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14 - Streams

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McMaster University
Earth Sciences
Maureen Padden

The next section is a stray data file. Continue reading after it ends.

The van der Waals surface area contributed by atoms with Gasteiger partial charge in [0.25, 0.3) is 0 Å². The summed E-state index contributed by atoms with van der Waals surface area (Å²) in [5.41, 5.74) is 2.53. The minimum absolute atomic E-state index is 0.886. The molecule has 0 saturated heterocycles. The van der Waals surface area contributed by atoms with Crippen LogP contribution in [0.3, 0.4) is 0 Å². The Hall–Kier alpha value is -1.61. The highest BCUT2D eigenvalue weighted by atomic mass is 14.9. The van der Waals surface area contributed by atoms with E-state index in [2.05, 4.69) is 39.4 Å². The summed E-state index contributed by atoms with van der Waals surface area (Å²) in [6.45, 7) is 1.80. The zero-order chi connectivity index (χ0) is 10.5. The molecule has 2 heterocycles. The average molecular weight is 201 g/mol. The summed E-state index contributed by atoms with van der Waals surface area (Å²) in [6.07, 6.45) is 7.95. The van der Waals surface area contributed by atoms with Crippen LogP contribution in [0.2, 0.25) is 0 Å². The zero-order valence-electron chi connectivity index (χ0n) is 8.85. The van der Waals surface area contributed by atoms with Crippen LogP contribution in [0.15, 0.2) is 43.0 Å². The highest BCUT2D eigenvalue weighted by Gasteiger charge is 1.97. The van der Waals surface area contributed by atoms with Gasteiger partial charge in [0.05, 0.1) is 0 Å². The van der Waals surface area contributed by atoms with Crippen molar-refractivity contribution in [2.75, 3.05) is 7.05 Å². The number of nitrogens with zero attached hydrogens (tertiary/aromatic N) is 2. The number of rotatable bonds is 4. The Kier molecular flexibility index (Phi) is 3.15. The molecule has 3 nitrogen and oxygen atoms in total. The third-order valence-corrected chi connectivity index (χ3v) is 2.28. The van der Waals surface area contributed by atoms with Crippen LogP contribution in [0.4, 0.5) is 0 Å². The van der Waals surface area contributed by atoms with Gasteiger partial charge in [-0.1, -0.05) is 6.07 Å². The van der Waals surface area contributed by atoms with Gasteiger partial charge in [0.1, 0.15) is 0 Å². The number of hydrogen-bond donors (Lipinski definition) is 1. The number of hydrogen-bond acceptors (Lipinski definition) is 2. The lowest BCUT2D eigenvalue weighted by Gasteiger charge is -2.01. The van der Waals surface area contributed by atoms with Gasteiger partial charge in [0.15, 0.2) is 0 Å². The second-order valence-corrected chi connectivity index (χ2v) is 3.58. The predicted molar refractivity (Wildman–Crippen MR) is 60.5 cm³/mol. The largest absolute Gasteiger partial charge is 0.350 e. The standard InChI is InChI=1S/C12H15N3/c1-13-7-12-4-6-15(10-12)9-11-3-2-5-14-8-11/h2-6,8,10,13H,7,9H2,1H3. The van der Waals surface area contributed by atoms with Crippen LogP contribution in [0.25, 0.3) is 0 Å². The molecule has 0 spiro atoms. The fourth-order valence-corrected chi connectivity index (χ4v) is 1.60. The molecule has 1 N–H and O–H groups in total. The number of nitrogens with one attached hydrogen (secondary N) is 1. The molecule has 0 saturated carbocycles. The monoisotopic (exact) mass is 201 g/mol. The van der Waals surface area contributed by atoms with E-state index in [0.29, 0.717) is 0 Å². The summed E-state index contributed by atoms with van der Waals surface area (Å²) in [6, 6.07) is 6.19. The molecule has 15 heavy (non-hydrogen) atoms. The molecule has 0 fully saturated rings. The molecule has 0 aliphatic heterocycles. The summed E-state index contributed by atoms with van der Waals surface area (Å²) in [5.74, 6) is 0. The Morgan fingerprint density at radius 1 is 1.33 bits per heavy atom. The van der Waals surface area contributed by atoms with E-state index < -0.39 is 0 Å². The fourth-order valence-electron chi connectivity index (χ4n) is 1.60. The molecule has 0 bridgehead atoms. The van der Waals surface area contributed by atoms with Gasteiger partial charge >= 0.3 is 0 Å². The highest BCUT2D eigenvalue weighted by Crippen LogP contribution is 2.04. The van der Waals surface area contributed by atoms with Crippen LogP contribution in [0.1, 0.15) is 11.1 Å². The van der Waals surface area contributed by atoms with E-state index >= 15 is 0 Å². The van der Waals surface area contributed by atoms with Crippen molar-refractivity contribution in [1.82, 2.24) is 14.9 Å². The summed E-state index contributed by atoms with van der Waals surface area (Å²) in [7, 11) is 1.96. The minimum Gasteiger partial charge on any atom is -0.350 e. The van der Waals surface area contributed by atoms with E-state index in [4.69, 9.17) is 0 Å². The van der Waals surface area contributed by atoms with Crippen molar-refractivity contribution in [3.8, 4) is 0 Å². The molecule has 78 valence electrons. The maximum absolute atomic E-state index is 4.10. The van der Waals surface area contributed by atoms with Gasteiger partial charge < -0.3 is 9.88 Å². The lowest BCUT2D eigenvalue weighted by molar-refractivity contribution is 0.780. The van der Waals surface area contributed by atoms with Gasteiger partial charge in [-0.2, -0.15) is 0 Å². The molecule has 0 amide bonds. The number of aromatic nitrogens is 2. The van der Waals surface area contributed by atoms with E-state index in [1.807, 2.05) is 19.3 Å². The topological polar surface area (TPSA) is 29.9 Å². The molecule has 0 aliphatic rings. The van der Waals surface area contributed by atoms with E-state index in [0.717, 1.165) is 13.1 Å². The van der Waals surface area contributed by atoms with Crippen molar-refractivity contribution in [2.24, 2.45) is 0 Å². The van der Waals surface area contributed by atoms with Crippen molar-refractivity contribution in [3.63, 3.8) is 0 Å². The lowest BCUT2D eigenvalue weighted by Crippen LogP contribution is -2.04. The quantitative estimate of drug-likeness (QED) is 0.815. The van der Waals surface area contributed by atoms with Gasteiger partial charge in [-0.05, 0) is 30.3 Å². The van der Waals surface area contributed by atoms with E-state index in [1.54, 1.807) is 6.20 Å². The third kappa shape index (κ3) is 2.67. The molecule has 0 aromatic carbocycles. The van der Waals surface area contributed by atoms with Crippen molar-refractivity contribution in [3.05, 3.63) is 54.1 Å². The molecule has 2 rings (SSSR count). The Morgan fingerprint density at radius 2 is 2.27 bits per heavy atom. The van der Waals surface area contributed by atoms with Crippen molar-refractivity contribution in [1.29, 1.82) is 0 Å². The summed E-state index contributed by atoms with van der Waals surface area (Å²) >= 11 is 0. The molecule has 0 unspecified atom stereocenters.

STREAMS The hydrologic cycle is the interchange of water among sea, air and land. Water flows through streams on the surface to reach lakes and run off into the sea. STREAM  Body of running water moving downhill b/c gravity  Head water: upper part of a stream (i.e. near mountain source)  Stream channel: long narrow depression eroded by the stream into rock or sediment o Stream bed: bottom of channel o Stream banks: to the side  Long profile – cross section along channel showing all gradients from source to mouth  Base level- Limiting level below which stream can erode. This is the change from an erosive environment to a depositional environment. o Faults can change base level o Dams can change base level to upstream; sediments need to be dredged eventually DRAINAGE BASINS Drainage basin: the particular area that water falls in and drains into the ocean via a stream and its tributaries. Focus on watersheds in drainage basic – the upstream area from which the surface water flows towards the channel  Tributary: small stream flowing into large one Divide: boundary or topographic line seperating one draining basin from another – i.e. North American continental divide (f/ Yukon Territory to Mexico). Drainage pattern: the arrangement in a map of a river and its tributaries  Dendritic: resembles branches of a tree; uniformly erodible rock or regolith; most common  Radial: diverge outward; high conical mountains  Rectangular: frequent 90 degree bends; regularly fractured rock – metamorphic/igneous; fractures meeting at 90 degrees form pathway  Trellis: parallel main stream with short tributaries at right angle; tiled resistant rock STREAM PROFILES FLOW  Laminar and turbulent flow both occur  Laminar flow: along the length of the tube; very linear and docile fashion; rare  Turbulent flow: water particles move in a highly unpredictable, high energy fashion; turbulent flow occurs as velocity increases; it leads to erosion DISCHARGE  Volume of water moving past a given point per unit time  (cross sectional area – product of stream width and depth)*(stream 3 velocity)=discharge in m /s  Increases down flow in humid areas b/c: (1) water flowing out of ground and intro river through stream bed (2) tributaries add water to river VELOCITY  Stream velocity – distance travelled by water in a stream per unit time  Key factor in erosion, transportation, and deposition o High velocity: erosion and transportation  Very fine particles require a high velocity to be eroded due to electrostatic forces.  Increased velocity: increased ability to carry/erode large grains o Low velocity: increased deposition of sediment  Controlled by stream gradient, channel shape, channel roughness Stream Gradient  Stream gradient: downhill slope of the bed (m/km)  Decreases downstream; rapids mark local increases in gradient Channel Shape  Narrower channels result in rapid flow  Width altered by external forces: bridges, land slide, etc. Channel Roughness  Smooth channel result in rapid flow  Boulder-strewn channels are rough and increase friction for velocity EROSION Streams erode rock and sediment in three ways: hydraulic action, solution, abrasion Hydraulic action: It’s the ability of flowing water to pick up and move rock and sediment; can erode loose material or break rocks. Powerful at waterfall base b/c force of falling water Solution: Process of chemical weathering and erosion at surface of rock; dissolves and moves material Abrasion: Gri
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